Provided by

Finally the Jaguar F-TYPE is a much more relevant-on-price sports car.

That’s thanks to Jaguar putting in a special 2-litre 300bhp (twin-turbo) petrol engine.

With lower cost and VRT, it brings the price down by the guts of €30,000.

And all of a sudden, this stunning-looking and dream-to-drive motor is a big, big rival to the Porsche Boxsters of this world (and maybe even heavily specced Audi CCs).

The point is, it has gone from being way off many people’s radar to coming centre stage.

We are still talking a lot of money (around €65,000) for a two-seater, of course, but everything is relative.

It is, in my humble opinion, one of the most enjoyable sports cars on the road at the moment.

I’ve liked the F-TYPE from the first time I drove it.

But the big-hitting 3-litre V6 petrols (340PS, 380PS, 400PS) and the scintillating 5-litre incur massive VRT, hence the deterrent levels of pricing.

We got a chance to drive it in Norway last week.

In addition to a few little facelift touches here and there (new headlights, slimmer seats), it is essentially the same car. And thank goodness for that. It is a future classic and should not be tinkered with.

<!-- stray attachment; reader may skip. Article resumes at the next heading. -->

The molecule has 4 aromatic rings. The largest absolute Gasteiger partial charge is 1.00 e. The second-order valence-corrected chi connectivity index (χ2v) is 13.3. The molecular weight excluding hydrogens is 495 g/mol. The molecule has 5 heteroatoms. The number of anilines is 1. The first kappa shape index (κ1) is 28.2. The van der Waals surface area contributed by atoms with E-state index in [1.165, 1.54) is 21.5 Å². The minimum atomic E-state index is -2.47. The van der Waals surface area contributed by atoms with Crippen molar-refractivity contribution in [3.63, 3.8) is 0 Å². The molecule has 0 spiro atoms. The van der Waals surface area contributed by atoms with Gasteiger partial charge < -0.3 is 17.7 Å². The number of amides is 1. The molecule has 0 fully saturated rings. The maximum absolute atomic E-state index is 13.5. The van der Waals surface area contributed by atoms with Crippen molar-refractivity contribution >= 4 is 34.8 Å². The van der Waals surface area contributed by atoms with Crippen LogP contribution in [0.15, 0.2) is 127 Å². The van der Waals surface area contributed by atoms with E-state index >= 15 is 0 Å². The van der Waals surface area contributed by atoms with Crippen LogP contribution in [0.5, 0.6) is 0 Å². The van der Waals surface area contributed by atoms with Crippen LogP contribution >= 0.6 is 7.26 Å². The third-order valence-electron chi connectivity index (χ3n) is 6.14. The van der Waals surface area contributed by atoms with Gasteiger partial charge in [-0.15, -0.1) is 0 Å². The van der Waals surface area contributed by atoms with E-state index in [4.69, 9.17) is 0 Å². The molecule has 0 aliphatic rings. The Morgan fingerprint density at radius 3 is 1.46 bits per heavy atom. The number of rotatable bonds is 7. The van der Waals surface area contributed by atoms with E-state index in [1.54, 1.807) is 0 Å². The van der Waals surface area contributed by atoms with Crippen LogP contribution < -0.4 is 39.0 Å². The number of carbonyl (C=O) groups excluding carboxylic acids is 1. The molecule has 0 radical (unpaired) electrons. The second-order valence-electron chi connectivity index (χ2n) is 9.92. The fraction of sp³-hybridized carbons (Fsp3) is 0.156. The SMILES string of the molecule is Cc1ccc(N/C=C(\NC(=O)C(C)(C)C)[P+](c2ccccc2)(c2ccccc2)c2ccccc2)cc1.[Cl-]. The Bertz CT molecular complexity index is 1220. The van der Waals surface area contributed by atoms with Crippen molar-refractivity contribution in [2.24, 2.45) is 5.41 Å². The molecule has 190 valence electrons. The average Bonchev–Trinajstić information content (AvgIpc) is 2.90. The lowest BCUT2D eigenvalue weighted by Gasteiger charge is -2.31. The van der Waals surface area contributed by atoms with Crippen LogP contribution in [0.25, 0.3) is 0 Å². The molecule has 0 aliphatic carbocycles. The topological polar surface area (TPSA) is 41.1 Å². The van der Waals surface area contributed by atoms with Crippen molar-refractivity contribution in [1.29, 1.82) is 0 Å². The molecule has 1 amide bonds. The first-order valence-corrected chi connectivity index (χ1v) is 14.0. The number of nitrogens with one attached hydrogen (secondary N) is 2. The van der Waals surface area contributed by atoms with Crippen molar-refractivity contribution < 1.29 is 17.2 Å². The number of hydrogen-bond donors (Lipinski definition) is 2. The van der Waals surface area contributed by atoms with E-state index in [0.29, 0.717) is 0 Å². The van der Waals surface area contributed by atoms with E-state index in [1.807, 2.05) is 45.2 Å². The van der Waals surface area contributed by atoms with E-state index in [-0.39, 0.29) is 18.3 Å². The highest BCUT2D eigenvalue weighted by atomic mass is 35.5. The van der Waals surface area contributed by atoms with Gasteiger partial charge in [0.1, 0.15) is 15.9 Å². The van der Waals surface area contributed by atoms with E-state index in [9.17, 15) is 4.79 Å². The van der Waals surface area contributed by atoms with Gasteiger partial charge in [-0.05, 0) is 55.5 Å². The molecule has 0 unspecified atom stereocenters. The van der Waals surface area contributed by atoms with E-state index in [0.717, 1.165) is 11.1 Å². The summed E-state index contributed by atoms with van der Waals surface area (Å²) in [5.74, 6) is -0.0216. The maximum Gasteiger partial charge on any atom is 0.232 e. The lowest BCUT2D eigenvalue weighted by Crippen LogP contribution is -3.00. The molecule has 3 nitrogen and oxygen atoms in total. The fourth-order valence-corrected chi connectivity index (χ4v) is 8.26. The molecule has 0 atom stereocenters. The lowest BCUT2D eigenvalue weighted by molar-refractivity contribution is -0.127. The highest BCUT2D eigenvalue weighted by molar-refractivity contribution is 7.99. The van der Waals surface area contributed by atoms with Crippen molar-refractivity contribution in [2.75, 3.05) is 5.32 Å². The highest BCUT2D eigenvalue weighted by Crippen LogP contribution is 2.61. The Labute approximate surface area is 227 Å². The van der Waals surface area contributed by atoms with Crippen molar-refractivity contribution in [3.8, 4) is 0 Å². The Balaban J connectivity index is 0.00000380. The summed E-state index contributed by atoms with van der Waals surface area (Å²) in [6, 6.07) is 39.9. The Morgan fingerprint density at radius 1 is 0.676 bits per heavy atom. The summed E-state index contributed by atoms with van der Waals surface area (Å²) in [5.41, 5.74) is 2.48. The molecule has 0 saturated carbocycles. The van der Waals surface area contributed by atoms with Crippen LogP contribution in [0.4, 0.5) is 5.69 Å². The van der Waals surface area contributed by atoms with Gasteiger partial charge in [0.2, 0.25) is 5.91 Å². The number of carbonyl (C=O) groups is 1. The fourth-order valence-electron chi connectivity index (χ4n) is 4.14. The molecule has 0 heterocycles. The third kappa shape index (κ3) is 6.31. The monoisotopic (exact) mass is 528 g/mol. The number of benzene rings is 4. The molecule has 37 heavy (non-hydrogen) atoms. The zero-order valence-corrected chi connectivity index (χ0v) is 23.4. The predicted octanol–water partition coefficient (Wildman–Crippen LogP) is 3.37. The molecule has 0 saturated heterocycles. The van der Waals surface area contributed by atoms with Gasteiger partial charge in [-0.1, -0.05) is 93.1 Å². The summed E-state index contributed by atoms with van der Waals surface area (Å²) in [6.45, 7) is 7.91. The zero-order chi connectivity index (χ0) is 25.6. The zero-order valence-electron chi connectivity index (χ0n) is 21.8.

Even at moderate speeds – maximum 100kmh – I got the feedback of energy and balance that you just feel the minute you sit in and start the engine (exhaust tuned to crackle on lift-off – great fun).

It has a wonderful chassis and, even though the engine is smaller and (slightly) less powerful than the others, it craves to be pushed hard. We did so but in low gears to avoid excessive speed. If I didn’t know better I’d never have guessed it was a 2-litre. Highly impressive.

I drove the Coupe version, which I much prefer to the Cabrio, not least because the latter is more expensive. And there is the matter of Irish weather threatening to spoil your hood-down drives.

Even within legal restrictions on speed, it was possible to enjoy the car’s effervescence. That’s always the sign of a good one.

Would I buy it? If I had the money, yes. It’s not going to set sales records – we’re talking handfuls of buyers – but it is an example of what real fun a car can be.

Provided by